g. Express appreciation for being given this opportunity to exhibit your skills in research and writing, and for any contributions or assistance you may have received from others.
10. Table of Contents includes all subsequent headings and subheadings.
a. TABLE OF CONTENTS title should be centered, all caps, 14-point sans serif (see 5a).
b. Report headers and footers begin on this page (see 13a and b).
c. List of headings separated by period leader from the column of page numbers.
d. 12-point serif font.
e. Indenting and/or capitalization can indicate subordinate headings.
f. Table of contents may be optional in a report less than 6 pages long. Ask instructor.
11. List of Figures includes the figure number and title of any tables, illustrations, graphics, photos, logos, and graphs. See figure 2.
a. List must match the style and tab settings of the table of contents (see 10a-d).
b. It may be placed on the same page as the table of contents if there is room.
c. List is optional in a less-formal report less than 6 pages long.
d. In Canada, the fair dealing principle applies to the educational use of copyrighted images or images on a copyrighted page. Images with a watermark should not be used without purchase.
e. Registered trademarks and logos may be used only to represent the entity for which they are registered. They may be resized but must not be stretched, squished, or in any way distorted in proportion.
Figure 2: Example of a table of contents and an executive summery
Source: Green, 2018.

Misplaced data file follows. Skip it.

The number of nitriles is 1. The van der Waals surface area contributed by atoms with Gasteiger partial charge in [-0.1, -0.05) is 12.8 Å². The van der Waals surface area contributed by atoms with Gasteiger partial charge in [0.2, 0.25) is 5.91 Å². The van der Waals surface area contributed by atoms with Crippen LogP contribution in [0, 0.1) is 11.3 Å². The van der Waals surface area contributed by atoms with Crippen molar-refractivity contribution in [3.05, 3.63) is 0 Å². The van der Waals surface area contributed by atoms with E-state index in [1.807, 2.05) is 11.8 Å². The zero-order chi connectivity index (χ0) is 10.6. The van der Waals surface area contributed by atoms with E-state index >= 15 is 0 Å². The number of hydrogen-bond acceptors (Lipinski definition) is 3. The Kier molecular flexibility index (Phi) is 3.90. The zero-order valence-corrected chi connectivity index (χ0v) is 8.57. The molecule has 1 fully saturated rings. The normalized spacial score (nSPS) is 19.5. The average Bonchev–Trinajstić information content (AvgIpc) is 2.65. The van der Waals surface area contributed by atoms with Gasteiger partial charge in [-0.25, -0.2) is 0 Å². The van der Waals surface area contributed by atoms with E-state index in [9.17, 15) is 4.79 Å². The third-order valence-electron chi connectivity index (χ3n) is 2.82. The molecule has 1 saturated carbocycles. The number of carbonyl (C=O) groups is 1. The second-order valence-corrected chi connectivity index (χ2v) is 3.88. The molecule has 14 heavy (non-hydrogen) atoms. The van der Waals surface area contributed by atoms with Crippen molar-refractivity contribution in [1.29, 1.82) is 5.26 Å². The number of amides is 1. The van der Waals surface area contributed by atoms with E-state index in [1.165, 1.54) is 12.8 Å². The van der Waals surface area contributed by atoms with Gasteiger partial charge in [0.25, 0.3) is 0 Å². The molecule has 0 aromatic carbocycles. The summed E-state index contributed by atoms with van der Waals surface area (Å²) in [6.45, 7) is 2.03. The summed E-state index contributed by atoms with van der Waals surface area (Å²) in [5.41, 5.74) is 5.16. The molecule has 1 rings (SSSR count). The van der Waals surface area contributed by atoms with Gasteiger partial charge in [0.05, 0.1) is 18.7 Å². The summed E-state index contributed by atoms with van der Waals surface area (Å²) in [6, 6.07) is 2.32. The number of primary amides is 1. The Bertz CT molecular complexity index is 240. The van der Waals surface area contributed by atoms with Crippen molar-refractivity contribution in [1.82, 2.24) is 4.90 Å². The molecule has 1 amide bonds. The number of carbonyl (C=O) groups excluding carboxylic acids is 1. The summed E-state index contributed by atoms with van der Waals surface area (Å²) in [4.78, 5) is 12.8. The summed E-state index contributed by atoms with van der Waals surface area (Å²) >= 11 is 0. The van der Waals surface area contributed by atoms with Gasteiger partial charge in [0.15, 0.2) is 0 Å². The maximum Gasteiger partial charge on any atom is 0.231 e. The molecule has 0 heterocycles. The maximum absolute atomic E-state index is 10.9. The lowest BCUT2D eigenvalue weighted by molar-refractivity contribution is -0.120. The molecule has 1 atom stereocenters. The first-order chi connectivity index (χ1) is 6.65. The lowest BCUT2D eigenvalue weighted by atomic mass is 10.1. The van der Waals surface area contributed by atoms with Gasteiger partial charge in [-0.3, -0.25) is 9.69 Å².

12. Executive Summary contains a short summary of all significant points in the report.
a. Title: 14-point sans serif centered in all caps (see 5a).
b. Summary: text 12-point serif (see 5b).
c. Summary includes the purpose of report, the findings, and the conclusions.
d. Half page single spaced (or a single page double spaced at the discretion of instructor).
e. Options: restricted to 200 words, or 1/10 of the report word count, at discretion of the instructor.
f. The final prefatory page numbered in lower-case Roman numerals.
g. Less-formal report option: a single paragraph, sometimes titled ABSTRACT, before the introduction heading, at discretion of the instructor.
C. Report Body
13. Headers and footers
a. 10 or 9-point size sans serif font (see 5a).
b. Includes report title and author’s name and section #.
c. Page numbers beginning with 1 in Arabic numerals.
14. Appropriate section breaks with headings and subheadings. See Figure 3.
a. Headings may include “introduction,” “background,” “history,” “findings,” “conclusions,” “recommendations,” or other appropriate short phrases.
b. Major headings: centered, all-capitalized, 14-point sans serif font (see 5a).
c. Subheadings: upper-and-lower-case 14-point sans serif aligned left.
d. Headings are NOT part of the sentence in the subsequent paragraph.